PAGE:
his past Spring 2020, I taught a seminar on Developmental Genetics (syllabus included below), enrolling 7 students. The shift to remote teaching and learning went better than I expected because Zoom offered some interesting tools I could incorporate into the remote meetings. All students attended and were engaged in our weekly synchronous meetings. As each class meeting was 2 or 2 1/2 hours long, I mixed up the format each time to increase student engagement. Here are some examples of the different class formats I employed:
- In one session we met for three to four 30-40 minute sessions in which one student presented a research paper and led a discussion, with 10-15 minute breaks in between each presentation (link to anonymized screen shot of Biol 457).
- During another class session, I facilitated a round-robin discussion with the class in which each student took turns sharing one slide about a key figure from a paper, pointing out connections with other work discussed; the Zoom "share screen" feature made this very smooth.
- In one class towards the end of the semester, when students were developing their final research proposals, I paired students into breakout rooms partners to make a research pitch to each other for four minutes each. Then I whisked them over to another partner to repeat the process. The rapid moving in and out of breakout rooms was a little jolting, but after five such iterations, they had fine-tuned their research spin and received a range of questions and suggestions from their peers.
An unforseen bonus of going remote was brought upon by the fact that the Genetics Society of America's Washington DC Conference, scheduled for late April, also went remote. I jumped on the opportunity to bring a piece of the conference to the students to allow them to connect their knowledge to current ongoing unpublished research in the discipline of developmental genetics. We were able to hear three talks together that were directly relevant to the research topics we had been reading about. To prepare students to engage with these talks, I provided them with the following framing: “I've chosen talks that are particularly relevant for our class, and I think you'll enjoy hearing about some brand new directions of research. I'll ask you to pay close attention to the story that the speakers tell - All the same themes we've practiced, such as starting with a wide funnel, establishing knowns/unknowns, articulating a question, introducing an approach...etc." It was particularly fortuitous that one of the speakers was an author they had read pre-COVID19! They enjoyed being able to see and hear the authors live, as well as learning about pre-published results. To me, this was a unique highlight of the course, and as it was something that I could not have done in a normal semester, it represents a real silver lining for both the students and myself.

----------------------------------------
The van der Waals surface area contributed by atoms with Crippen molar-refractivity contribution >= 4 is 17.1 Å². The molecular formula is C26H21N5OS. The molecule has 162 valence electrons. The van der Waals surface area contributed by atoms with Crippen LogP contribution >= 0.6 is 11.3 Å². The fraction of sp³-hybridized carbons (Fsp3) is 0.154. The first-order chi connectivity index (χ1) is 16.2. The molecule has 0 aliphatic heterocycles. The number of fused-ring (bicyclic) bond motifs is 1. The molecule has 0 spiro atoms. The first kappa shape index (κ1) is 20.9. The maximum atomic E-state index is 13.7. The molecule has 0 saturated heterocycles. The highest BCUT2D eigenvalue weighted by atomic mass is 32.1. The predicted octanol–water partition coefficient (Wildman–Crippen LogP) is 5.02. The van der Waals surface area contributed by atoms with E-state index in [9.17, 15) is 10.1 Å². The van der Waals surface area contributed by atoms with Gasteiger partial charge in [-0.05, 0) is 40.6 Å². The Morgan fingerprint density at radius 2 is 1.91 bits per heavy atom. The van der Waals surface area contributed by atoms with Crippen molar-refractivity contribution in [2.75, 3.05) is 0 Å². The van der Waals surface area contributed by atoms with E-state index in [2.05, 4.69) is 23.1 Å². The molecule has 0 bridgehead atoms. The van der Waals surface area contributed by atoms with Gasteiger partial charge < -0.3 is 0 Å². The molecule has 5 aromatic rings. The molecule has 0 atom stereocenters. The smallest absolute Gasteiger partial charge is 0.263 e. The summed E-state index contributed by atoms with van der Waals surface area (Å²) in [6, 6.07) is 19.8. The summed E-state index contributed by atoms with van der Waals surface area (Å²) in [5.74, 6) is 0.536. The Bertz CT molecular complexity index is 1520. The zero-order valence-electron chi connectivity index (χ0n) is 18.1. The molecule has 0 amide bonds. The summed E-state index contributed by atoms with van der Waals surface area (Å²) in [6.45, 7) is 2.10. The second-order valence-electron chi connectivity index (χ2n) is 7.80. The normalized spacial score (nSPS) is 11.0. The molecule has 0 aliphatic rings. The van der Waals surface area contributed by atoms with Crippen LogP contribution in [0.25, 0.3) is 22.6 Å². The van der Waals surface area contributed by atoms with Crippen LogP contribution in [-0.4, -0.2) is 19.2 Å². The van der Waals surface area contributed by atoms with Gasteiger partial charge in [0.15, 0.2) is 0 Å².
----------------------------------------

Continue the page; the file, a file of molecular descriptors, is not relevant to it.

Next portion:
In reflecting on the impact of this experience on their learning, one student wrote, "I enjoyed being able to listen to the presentations because it was so neat that I was able to understand some of what the presenters were talking about and explaining! It made everything we were learning seem so relevant and exciting, and it was interesting to see how our learning fit into current research. I had trouble following at some parts because it was moving so quickly, but I truly did think it was fun to see/hear the presentations."
|Developmental Genetics Syllabus Spring 2020